In the postwar
period, the leading industrialized countries of the West entered the
era of scientific and technical revolution. This set the scene for
rapid transition to a new, postindustrial stage of development. As
the technological revolution advanced, it was becoming more and more
obvious that certain inherent characteristics of the Soviet economic
model stood in the way of technological progress and that in spite
of the fact that the country was a world leader in many fields of
science, including space exploration and civilian and military uses
of nuclear power.
was that the latest scientific and technological achievements were
slow to enter into production on a nationwide scale, with the
exception of the military-industrial complex. Overcentralization,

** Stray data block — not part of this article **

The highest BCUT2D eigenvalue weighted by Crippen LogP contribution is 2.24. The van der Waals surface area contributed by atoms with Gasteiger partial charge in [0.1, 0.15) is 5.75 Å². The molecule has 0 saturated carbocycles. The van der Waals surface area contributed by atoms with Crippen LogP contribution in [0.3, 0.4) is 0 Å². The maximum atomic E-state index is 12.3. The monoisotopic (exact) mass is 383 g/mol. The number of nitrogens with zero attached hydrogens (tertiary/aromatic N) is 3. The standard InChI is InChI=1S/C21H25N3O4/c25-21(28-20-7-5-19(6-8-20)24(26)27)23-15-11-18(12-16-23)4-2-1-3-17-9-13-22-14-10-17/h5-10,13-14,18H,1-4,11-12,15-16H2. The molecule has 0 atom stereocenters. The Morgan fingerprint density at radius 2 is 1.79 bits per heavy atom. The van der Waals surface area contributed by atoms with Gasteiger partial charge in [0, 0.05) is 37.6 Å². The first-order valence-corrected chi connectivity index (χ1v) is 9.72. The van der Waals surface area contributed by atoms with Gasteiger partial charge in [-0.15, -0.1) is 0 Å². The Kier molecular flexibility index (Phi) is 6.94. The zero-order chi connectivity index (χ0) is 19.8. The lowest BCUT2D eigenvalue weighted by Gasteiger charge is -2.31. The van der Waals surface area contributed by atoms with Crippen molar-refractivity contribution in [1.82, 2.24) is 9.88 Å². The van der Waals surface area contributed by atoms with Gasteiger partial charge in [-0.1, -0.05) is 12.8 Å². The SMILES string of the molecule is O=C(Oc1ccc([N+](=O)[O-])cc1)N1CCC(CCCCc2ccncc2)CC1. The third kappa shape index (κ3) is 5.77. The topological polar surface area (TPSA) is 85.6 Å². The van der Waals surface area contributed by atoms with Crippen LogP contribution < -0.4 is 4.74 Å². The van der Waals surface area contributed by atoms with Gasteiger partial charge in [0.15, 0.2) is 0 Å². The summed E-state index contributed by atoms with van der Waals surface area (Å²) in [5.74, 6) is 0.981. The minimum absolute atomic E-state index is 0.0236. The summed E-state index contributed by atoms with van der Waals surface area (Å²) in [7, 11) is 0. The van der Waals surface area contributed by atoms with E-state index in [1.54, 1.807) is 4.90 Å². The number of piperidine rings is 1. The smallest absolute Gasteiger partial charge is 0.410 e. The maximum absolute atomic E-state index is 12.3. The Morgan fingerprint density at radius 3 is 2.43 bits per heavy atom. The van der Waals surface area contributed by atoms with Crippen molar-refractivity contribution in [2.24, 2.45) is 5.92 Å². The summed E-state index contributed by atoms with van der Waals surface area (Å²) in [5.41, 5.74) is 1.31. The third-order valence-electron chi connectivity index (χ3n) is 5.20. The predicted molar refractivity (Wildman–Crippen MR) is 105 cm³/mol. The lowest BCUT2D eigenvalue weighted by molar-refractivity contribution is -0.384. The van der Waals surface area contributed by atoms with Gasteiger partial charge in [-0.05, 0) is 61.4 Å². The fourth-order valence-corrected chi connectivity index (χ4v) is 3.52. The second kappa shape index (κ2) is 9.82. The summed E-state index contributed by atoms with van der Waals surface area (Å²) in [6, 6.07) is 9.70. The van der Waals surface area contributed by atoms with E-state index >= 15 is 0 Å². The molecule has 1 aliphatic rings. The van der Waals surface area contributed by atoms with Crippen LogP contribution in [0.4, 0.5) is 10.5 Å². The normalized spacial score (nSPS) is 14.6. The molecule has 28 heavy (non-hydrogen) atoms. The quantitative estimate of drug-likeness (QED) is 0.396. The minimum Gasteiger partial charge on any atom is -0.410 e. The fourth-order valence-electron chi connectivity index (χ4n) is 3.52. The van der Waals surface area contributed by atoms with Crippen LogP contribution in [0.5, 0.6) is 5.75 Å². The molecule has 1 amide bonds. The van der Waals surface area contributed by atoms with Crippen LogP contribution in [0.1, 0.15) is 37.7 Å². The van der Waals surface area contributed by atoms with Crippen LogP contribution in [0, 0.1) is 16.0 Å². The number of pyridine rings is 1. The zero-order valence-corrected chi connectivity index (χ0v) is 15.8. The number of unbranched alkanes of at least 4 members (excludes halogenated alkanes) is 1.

the absence of competition, and a lack of self-interest, motivation,
and material incentives at all levels of the economy were the main
impediments to technological progress.
Soviet planners needed to find ways of making the Soviet economic
system more attentive to consumers. The life of Soviet consumers was
plagued by endemic shortages of consumer goods, overcrowded housing
conditions, and primitive consumer services. To continue to ignore
consumers’ needs was becoming more and more dangerous politically.